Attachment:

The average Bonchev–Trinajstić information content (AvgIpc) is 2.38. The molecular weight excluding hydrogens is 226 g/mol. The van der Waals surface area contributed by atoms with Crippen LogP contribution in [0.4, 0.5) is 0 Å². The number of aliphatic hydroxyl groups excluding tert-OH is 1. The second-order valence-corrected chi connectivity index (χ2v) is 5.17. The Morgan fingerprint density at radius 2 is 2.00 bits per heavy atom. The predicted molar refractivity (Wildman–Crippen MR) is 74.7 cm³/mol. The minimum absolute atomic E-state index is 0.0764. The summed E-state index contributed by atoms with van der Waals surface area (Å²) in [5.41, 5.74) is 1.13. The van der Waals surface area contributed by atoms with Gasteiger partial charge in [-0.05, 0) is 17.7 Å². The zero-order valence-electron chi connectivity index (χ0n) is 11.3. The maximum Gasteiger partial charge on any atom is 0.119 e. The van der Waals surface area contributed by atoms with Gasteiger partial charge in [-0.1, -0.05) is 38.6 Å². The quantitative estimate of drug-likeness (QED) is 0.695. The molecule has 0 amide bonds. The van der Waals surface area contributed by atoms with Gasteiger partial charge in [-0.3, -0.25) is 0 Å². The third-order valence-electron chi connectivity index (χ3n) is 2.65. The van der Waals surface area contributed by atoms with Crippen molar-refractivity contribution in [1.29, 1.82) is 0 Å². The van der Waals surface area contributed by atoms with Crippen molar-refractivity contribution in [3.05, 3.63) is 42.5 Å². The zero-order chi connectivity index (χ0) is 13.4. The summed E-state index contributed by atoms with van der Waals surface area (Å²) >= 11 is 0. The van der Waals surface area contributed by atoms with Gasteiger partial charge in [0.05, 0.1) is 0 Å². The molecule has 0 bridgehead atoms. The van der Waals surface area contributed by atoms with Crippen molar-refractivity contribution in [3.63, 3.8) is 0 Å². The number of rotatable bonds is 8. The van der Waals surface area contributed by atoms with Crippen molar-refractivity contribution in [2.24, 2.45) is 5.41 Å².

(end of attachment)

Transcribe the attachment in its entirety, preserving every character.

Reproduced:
The average Bonchev–Trinajstić information content (AvgIpc) is 2.38. The molecular weight excluding hydrogens is 226 g/mol. The van der Waals surface area contributed by atoms with Crippen LogP contribution in [0.4, 0.5) is 0 Å². The number of aliphatic hydroxyl groups excluding tert-OH is 1. The second-order valence-corrected chi connectivity index (χ2v) is 5.17. The Morgan fingerprint density at radius 2 is 2.00 bits per heavy atom. The predicted molar refractivity (Wildman–Crippen MR) is 74.7 cm³/mol. The minimum absolute atomic E-state index is 0.0764. The summed E-state index contributed by atoms with van der Waals surface area (Å²) in [5.41, 5.74) is 1.13. The van der Waals surface area contributed by atoms with Gasteiger partial charge in [-0.05, 0) is 17.7 Å². The zero-order valence-electron chi connectivity index (χ0n) is 11.3. The maximum Gasteiger partial charge on any atom is 0.119 e. The van der Waals surface area contributed by atoms with Gasteiger partial charge in [-0.1, -0.05) is 38.6 Å². The quantitative estimate of drug-likeness (QED) is 0.695. The molecule has 0 amide bonds. The van der Waals surface area contributed by atoms with Gasteiger partial charge in [-0.3, -0.25) is 0 Å². The third-order valence-electron chi connectivity index (χ3n) is 2.65. The van der Waals surface area contributed by atoms with Crippen molar-refractivity contribution in [1.29, 1.82) is 0 Å². The van der Waals surface area contributed by atoms with Crippen molar-refractivity contribution in [3.05, 3.63) is 42.5 Å². The zero-order chi connectivity index (χ0) is 13.4. The summed E-state index contributed by atoms with van der Waals surface area (Å²) >= 11 is 0. The van der Waals surface area contributed by atoms with Gasteiger partial charge in [0.05, 0.1) is 0 Å². The molecule has 0 bridgehead atoms. The van der Waals surface area contributed by atoms with Crippen molar-refractivity contribution in [3.63, 3.8) is 0 Å². The number of rotatable bonds is 8. The van der Waals surface area contributed by atoms with Crippen molar-refractivity contribution in [2.24, 2.45) is 5.41 Å².